Urban Gardening and Green Space Governance: Towards New Collaborative Planning Practices

Open Access Journal | ISSN: 2183-7635

Urban Gardening and Green Space Governance: Towards New Collaborative Planning Practices


  • Sofia Nikolaidou Centre of Social Morphology and Social Policy, Department of Social Policy, Panteion University of Social and Political Sciences, Greece
  • Tanja Klöti Institute for Social Planning, Organisational Change and Urban Development, School of Social Work, University of Applied Sciences and Arts Northwestern Switzerland, Switzerland
  • Simone Tappert Institute for Social Planning, Organisational Change and Urban Development, School of Social Work, University of Applied Sciences and Arts Northwestern Switzerland, Switzerland
  • Matthias Drilling Institute for Social Planning, Organisational Change and Urban Development, School of Social Work, University of Applied Sciences and Arts Northwestern Switzerland, Switzerland


Abstract  In the context of urban densification and central urban areas’ lack of open spaces, new forms of small-scale urban gardening practices have emerged. These gardening practices respond to urban pressures and open new modes of green space governance, presenting alternative and multifunctional ways to manage and revitalise cities. Focusing on the case of Geneva, the article unfolds two levels of discussion. On the one hand—and with reference to the theorist Habermas—it examines how multiple actors with different interests interplay and cooperate with each other in order to negotiate over open space, while discussing implications for local politics and planning. On the other hand, it describes how these negotiations result in new, innovative, and hybrid forms of public green space. The main findings indicate emerging forms of collaboration, partnerships, and governance patterns that involve public and private sectors and increase participation by civil society actors. Cooperation amongst several interested groups and the collective re-invention of public urban spaces increase these spaces’ accessibility for multiple users and actors, as well as present possibilities for alternative and diversified uses and activities. This might underline the hypothesis that future cities will be governed in less formalised ways, and that urban forms will be created through spontaneous, temporary, mobile, and adaptive negotiation processes.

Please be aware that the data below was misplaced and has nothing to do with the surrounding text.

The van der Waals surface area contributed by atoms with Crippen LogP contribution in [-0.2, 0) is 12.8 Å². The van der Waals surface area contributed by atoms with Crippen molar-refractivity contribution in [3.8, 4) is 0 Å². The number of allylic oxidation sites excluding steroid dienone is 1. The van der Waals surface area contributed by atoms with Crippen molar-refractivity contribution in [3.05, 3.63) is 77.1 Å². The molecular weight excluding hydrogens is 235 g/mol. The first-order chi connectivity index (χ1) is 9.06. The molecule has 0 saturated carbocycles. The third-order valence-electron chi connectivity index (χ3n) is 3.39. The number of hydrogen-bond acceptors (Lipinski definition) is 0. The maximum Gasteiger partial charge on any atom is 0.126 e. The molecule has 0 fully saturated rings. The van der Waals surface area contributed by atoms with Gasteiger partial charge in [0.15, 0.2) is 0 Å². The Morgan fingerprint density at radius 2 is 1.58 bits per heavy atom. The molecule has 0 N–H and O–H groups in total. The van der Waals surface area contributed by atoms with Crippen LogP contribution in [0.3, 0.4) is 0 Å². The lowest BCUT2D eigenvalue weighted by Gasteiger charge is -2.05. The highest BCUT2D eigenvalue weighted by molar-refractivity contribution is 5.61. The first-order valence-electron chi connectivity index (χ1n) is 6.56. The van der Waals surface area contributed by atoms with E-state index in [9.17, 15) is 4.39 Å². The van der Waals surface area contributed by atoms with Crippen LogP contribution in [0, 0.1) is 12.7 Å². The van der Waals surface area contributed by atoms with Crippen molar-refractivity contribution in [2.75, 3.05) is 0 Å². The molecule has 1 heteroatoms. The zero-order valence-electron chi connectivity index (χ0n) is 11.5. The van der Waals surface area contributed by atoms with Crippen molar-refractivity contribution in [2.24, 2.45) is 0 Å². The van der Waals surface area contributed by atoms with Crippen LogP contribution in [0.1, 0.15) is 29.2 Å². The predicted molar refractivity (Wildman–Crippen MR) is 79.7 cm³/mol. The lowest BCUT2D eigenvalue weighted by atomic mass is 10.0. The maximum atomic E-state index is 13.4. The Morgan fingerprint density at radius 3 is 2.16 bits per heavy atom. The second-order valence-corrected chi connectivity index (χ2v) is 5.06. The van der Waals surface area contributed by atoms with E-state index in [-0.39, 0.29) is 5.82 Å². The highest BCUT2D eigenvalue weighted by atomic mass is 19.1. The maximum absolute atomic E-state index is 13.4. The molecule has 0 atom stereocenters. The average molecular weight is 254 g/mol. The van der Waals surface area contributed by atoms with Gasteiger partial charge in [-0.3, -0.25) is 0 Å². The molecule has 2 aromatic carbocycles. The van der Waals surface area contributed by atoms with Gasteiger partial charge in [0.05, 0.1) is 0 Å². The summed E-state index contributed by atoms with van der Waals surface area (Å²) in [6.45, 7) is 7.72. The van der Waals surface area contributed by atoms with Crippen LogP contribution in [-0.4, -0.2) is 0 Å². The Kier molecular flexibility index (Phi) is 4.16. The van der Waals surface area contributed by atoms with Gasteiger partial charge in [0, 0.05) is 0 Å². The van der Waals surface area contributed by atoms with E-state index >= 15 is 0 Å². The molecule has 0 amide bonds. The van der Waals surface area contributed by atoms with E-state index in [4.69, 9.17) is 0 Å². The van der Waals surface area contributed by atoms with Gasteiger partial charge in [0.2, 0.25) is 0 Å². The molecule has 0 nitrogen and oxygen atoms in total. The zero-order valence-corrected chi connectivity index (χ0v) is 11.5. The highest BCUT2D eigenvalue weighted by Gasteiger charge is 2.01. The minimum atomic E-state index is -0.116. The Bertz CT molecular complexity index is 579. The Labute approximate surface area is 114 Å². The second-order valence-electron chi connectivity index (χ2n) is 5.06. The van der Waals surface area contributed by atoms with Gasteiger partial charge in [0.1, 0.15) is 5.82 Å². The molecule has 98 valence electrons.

Keywords  collaborative planning; green space governance; hybrid space; open green space; urban gardening


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DOI: http://dx.doi.org/10.17645/up.v1i1.520


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